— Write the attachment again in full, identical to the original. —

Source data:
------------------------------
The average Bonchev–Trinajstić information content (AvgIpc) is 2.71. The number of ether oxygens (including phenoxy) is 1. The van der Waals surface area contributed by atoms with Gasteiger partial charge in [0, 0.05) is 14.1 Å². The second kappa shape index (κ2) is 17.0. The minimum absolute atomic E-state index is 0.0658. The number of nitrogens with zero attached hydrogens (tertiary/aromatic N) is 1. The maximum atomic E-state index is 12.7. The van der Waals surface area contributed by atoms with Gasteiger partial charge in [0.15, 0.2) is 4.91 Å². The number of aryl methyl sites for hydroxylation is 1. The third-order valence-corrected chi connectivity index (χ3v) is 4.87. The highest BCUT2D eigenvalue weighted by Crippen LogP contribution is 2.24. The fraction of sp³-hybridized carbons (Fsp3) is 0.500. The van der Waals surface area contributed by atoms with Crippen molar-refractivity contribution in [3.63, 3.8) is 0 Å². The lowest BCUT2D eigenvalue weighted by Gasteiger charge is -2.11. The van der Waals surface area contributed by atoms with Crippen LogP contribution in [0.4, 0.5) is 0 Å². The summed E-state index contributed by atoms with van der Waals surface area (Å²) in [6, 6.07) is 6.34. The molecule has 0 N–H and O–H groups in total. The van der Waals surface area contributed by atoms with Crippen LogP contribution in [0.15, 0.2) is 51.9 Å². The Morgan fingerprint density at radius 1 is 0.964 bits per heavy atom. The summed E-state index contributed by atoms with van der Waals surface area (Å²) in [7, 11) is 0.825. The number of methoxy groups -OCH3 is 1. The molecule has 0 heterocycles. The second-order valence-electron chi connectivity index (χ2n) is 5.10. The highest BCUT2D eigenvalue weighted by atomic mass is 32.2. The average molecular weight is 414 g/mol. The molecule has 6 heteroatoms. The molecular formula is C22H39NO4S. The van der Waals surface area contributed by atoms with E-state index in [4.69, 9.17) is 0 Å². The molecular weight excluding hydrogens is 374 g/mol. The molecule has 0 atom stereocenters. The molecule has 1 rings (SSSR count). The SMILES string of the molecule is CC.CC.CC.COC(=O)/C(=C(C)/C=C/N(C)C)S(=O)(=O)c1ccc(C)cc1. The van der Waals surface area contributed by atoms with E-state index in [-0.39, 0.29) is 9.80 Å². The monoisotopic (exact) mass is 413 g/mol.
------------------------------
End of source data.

The average Bonchev–Trinajstić information content (AvgIpc) is 2.71. The number of ether oxygens (including phenoxy) is 1. The van der Waals surface area contributed by atoms with Gasteiger partial charge in [0, 0.05) is 14.1 Å². The second kappa shape index (κ2) is 17.0. The minimum absolute atomic E-state index is 0.0658. The number of nitrogens with zero attached hydrogens (tertiary/aromatic N) is 1. The maximum atomic E-state index is 12.7. The van der Waals surface area contributed by atoms with Gasteiger partial charge in [0.15, 0.2) is 4.91 Å². The number of aryl methyl sites for hydroxylation is 1. The third-order valence-corrected chi connectivity index (χ3v) is 4.87. The highest BCUT2D eigenvalue weighted by Crippen LogP contribution is 2.24. The fraction of sp³-hybridized carbons (Fsp3) is 0.500. The van der Waals surface area contributed by atoms with Crippen molar-refractivity contribution in [3.63, 3.8) is 0 Å². The lowest BCUT2D eigenvalue weighted by Gasteiger charge is -2.11. The van der Waals surface area contributed by atoms with Crippen LogP contribution in [0.4, 0.5) is 0 Å². The summed E-state index contributed by atoms with van der Waals surface area (Å²) in [6, 6.07) is 6.34. The molecule has 0 N–H and O–H groups in total. The van der Waals surface area contributed by atoms with Crippen LogP contribution in [0.15, 0.2) is 51.9 Å². The Morgan fingerprint density at radius 1 is 0.964 bits per heavy atom. The summed E-state index contributed by atoms with van der Waals surface area (Å²) in [7, 11) is 0.825. The number of methoxy groups -OCH3 is 1. The molecule has 0 heterocycles. The second-order valence-electron chi connectivity index (χ2n) is 5.10. The highest BCUT2D eigenvalue weighted by atomic mass is 32.2. The average molecular weight is 414 g/mol. The molecule has 6 heteroatoms. The molecular formula is C22H39NO4S. The van der Waals surface area contributed by atoms with E-state index in [4.69, 9.17) is 0 Å². The molecular weight excluding hydrogens is 374 g/mol. The molecule has 0 atom stereocenters. The molecule has 1 rings (SSSR count). The SMILES string of the molecule is CC.CC.CC.COC(=O)/C(=C(C)/C=C/N(C)C)S(=O)(=O)c1ccc(C)cc1. The van der Waals surface area contributed by atoms with E-state index in [-0.39, 0.29) is 9.80 Å². The monoisotopic (exact) mass is 413 g/mol.